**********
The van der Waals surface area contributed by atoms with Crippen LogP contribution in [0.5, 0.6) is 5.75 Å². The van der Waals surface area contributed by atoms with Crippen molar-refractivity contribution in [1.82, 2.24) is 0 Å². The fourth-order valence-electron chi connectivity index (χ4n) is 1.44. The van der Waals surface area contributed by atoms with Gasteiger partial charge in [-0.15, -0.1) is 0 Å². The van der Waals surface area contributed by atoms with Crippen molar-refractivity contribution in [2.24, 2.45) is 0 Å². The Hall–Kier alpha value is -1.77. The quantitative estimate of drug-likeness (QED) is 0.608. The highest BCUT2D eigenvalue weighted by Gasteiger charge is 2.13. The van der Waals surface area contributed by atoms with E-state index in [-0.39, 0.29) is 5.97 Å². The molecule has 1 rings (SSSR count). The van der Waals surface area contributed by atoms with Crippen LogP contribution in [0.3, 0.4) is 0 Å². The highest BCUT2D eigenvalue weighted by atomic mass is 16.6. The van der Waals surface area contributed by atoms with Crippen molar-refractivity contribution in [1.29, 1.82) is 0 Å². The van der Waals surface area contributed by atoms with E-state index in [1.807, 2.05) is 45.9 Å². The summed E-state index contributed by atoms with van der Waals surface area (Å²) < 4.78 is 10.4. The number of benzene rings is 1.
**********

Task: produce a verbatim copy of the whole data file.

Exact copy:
The van der Waals surface area contributed by atoms with Crippen LogP contribution in [0.5, 0.6) is 5.75 Å². The van der Waals surface area contributed by atoms with Crippen molar-refractivity contribution in [1.82, 2.24) is 0 Å². The fourth-order valence-electron chi connectivity index (χ4n) is 1.44. The van der Waals surface area contributed by atoms with Gasteiger partial charge in [-0.15, -0.1) is 0 Å². The van der Waals surface area contributed by atoms with Crippen molar-refractivity contribution in [2.24, 2.45) is 0 Å². The Hall–Kier alpha value is -1.77. The quantitative estimate of drug-likeness (QED) is 0.608. The highest BCUT2D eigenvalue weighted by Gasteiger charge is 2.13. The van der Waals surface area contributed by atoms with E-state index in [-0.39, 0.29) is 5.97 Å². The molecule has 1 rings (SSSR count). The van der Waals surface area contributed by atoms with Crippen LogP contribution in [0.3, 0.4) is 0 Å². The highest BCUT2D eigenvalue weighted by atomic mass is 16.6. The van der Waals surface area contributed by atoms with Crippen molar-refractivity contribution in [1.29, 1.82) is 0 Å². The van der Waals surface area contributed by atoms with E-state index in [1.807, 2.05) is 45.9 Å². The summed E-state index contributed by atoms with van der Waals surface area (Å²) < 4.78 is 10.4. The number of benzene rings is 1.